Push the next button to get to Sport mode, and you're still in automatic, though in either, you can also hit the button to switch into manual mode, letting you select your own gears with the steering-column-mounted paddles. Either way, you're treated to slightly less negative g-loading on a city-style 1-2 shift. It's still not smooth or refined, but it's better.
Then you get gutsy and go for Corsa. All it takes is a couple of shifts in this mode to put you back to Sport, because unless you're used to taking gloved fists to the back of the head, that's all you'll be able to tolerate.
So you've heard this before? Well, it's true. It's also our only real gripe with the Aventador--the ISR gearbox.
You see, this is not just the supercar of your childhood dreams. It's the supercar of your second, trust-funded/IPOed/Golden Parachuted childhood. It's really quite brilliant--with the caveat that we haven't yet tested it on track to look for something approaching its outer limits.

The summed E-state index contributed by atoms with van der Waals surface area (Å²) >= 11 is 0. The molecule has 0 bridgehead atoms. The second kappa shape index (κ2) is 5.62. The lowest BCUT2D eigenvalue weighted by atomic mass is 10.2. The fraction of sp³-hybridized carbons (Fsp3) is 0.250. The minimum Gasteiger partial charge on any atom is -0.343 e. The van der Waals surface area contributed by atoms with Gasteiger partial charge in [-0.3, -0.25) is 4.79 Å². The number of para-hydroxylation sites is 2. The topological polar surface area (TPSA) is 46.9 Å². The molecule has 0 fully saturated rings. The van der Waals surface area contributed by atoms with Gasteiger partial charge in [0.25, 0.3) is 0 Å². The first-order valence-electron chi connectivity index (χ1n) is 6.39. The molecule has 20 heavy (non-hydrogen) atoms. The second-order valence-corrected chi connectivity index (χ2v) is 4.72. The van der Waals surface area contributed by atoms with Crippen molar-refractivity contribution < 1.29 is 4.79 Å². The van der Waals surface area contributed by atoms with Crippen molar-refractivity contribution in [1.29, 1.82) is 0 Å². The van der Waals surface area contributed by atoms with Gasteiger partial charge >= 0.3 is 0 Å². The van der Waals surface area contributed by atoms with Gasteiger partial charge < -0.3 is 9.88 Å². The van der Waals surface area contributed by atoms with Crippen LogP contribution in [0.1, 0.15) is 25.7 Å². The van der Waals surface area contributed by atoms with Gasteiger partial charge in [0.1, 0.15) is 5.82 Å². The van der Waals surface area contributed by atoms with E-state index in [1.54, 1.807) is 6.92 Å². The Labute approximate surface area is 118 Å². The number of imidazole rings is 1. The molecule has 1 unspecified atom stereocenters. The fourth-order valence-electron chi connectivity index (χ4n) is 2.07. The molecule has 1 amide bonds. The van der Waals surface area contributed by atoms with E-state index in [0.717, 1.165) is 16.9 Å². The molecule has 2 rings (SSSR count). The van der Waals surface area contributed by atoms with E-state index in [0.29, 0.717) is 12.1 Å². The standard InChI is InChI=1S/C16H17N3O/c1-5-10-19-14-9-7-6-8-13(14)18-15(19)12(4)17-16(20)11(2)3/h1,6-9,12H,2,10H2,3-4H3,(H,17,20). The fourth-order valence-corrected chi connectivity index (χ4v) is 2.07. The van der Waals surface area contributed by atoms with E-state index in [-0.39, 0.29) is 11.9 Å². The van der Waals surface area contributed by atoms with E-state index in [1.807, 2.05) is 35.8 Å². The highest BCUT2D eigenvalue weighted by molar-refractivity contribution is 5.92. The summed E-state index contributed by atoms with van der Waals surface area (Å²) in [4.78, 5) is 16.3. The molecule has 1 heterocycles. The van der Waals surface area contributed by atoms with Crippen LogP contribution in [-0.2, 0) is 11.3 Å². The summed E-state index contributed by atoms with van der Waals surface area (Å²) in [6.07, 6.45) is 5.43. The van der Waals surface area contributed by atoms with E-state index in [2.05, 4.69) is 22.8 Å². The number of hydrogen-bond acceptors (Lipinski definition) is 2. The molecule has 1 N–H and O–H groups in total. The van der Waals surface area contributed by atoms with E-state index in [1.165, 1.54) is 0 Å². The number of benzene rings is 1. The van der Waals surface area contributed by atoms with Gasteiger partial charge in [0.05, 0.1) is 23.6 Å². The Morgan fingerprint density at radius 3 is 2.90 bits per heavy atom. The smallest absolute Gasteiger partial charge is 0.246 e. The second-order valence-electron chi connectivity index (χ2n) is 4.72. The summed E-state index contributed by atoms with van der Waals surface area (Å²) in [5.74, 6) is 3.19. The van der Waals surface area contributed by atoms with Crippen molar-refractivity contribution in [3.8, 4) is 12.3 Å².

On the street, fast doesn't even begin to cover it. The car barely feels like it's moving until you hit 100 mph, but it's engaging and fun to drive below that, unlike many 200-plus-mph cars we've driven. Rip off a quick 1-2-3 shift and you'd better apply the brutally effective brakes or you're shouting "Arrest me!" to the nearest patrolman.
Sure, there's nowhere to put your stuff, and it's a bit of a rough ride around town--the seats don't help much, but they do an excellent job of holding you in place. Once you're there, that is.
Slithering into the cabin through the scissor doors isn't easy, especially if you're anything over six feet in height--but it's far less injurious to your precious noggin than the Mercedes-Benz SLS AMG's gullwing doors. Which is good, considering the pounding given once you're shifting gears in Corsa.
Lamborghini Aventador LP700-4Enlarge Photo